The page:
Those magazines created an empire, with magazines like True Stories that had its start in 1919. Later on True Detective and True Romance were added. The stories were sensationalized and sometimes on the risqué side. He built up a publishing empire that had a profound influence. One of the editors of Reader’s Digest had his start with McFadden’s magazines. A story of how a poor little German girl from San Antonio became a fearless snake charmer, and then ran a thriving rattlesnake business, would have made a great story. It is unfortunate that she passed up the opportunity.

While he was a visionary on matters of health and publishing, he had no head for finance. He made lots of money, and he spent lots of money. He did not understand that a business owner could not sell company stock and then use the company bank account for various personal projects. He built health spas, tried running for office, attempted to start his own religion that combined the Bible with health food and exercise, and went through a string of wives who all demanded alimony. He was often threatened with bankruptcy and lawsuits.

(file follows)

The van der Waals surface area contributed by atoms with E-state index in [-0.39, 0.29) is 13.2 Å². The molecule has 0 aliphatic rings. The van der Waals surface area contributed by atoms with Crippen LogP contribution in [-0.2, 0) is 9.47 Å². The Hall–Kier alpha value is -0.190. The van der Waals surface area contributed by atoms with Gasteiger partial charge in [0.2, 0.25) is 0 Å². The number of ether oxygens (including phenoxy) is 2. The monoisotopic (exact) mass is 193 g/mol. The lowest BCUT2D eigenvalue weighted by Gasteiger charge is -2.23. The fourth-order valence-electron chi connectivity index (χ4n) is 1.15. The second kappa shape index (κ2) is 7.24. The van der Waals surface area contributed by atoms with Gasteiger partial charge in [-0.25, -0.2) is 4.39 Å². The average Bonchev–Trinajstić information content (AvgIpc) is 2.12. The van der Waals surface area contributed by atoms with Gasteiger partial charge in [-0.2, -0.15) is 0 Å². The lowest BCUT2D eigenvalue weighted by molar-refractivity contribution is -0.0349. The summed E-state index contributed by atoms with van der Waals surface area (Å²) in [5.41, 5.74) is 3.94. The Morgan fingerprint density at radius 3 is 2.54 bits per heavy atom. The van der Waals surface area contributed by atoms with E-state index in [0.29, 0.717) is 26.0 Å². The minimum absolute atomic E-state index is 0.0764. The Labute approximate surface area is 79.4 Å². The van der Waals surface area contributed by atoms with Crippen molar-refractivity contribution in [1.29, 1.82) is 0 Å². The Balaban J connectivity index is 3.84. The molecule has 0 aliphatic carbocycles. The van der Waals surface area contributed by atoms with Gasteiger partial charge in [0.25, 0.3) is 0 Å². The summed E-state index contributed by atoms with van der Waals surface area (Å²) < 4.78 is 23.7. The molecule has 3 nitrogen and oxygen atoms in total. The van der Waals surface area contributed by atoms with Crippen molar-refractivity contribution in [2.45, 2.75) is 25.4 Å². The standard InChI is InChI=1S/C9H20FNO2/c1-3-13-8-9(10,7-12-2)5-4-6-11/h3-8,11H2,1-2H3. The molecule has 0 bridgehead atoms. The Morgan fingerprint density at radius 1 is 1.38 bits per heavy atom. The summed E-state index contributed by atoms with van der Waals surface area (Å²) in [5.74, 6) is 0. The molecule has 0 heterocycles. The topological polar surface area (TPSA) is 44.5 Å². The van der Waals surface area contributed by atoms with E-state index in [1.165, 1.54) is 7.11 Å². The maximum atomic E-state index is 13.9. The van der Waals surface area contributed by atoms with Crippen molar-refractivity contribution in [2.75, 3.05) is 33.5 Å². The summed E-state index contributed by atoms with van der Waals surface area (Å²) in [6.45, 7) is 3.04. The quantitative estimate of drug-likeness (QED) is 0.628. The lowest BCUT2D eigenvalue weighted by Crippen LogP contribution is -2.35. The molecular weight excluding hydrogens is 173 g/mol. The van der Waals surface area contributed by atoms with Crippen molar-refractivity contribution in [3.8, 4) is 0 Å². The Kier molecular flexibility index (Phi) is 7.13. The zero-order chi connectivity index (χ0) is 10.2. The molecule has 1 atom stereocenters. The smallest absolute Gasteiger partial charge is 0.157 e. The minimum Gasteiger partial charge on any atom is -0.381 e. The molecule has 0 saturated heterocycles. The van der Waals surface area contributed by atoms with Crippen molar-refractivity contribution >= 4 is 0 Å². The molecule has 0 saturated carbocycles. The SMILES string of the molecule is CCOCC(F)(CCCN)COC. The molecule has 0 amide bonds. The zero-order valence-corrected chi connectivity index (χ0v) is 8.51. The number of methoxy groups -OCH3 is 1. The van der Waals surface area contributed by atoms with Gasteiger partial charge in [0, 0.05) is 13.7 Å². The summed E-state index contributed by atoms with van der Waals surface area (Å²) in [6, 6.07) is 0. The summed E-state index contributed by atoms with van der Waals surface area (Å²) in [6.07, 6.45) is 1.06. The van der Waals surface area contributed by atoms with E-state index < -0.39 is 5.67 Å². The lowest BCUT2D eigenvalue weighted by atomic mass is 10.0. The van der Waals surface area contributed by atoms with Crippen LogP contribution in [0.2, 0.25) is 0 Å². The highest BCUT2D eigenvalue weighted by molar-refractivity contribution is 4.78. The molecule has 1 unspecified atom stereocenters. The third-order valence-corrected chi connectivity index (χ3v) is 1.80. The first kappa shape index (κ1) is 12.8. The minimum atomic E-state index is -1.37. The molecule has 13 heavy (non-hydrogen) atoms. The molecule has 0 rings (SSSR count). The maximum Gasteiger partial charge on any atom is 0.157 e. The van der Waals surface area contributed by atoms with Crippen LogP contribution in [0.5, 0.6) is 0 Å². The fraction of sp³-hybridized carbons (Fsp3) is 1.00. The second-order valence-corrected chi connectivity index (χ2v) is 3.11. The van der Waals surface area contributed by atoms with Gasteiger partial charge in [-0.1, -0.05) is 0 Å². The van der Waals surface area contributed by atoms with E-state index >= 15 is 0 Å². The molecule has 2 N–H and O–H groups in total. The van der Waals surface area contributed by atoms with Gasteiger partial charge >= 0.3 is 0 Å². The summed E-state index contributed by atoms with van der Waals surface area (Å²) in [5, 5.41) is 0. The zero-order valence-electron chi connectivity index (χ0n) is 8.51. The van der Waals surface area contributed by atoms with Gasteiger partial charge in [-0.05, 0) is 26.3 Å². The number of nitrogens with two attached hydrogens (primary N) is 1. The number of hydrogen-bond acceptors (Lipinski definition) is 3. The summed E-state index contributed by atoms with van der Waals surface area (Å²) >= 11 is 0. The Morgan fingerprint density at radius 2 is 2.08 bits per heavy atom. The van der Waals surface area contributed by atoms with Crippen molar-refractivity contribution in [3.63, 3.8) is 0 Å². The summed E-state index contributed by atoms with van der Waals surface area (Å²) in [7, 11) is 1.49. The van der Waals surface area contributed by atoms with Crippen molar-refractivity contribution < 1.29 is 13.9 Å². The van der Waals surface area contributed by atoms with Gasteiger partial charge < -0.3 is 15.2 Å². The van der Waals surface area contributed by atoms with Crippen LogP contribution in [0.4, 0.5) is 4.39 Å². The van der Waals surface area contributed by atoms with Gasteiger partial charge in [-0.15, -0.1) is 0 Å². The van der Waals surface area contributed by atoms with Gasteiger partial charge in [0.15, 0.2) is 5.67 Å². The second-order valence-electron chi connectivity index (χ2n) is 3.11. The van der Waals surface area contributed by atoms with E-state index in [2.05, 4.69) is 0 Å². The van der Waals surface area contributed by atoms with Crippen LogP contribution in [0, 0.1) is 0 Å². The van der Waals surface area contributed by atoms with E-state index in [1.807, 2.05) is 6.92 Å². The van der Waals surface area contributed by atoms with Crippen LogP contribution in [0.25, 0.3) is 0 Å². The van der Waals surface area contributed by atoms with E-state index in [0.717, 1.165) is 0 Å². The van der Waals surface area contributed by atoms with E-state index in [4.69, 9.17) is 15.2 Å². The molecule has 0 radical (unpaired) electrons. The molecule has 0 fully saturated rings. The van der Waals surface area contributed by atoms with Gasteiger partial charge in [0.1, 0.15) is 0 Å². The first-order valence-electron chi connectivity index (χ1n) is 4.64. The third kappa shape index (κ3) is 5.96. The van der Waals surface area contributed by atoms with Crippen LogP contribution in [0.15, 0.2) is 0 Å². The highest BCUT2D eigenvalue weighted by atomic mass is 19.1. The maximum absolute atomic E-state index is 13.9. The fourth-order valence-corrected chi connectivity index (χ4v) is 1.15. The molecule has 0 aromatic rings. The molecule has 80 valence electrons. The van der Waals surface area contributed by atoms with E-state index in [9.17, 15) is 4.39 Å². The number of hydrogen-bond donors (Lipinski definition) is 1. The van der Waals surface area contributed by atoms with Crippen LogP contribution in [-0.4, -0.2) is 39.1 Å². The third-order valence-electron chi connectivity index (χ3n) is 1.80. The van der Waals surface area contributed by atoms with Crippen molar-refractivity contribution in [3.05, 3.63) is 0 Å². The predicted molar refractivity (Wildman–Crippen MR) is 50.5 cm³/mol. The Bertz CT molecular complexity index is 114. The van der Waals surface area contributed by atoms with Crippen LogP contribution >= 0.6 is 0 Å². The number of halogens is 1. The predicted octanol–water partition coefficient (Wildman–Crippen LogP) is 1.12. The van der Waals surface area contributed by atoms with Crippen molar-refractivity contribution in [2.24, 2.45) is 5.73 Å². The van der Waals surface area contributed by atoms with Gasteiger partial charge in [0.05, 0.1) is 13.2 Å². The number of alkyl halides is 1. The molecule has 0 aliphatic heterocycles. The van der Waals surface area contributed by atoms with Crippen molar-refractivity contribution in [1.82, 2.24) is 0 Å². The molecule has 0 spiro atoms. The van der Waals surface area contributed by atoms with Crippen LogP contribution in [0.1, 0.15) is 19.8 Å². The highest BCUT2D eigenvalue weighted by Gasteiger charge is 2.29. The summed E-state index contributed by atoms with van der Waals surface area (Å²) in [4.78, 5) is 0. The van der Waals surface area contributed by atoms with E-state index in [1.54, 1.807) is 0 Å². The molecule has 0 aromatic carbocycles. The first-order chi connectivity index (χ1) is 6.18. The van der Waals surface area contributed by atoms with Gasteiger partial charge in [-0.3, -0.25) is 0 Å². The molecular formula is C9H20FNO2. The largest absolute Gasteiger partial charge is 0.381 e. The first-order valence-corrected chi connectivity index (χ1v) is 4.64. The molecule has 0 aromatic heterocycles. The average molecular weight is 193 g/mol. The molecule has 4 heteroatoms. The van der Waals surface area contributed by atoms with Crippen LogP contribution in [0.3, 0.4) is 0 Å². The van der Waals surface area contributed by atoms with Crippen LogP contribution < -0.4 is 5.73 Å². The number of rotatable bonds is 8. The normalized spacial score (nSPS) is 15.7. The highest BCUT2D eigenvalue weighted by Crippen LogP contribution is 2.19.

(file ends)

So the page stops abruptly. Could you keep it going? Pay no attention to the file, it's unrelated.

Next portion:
The story is that when he was facing court problems he placed large sums of cash, millions of dollars, in old cartridge boxes and buried them on various properties that he owned. Such cash hordes would escape plaintiffs, regardless of the court outcomes. And, indeed, in 1960 someone found an old cartridge box on McFadden’s old estate on Long Island. They claimed to have found $89,000 in it.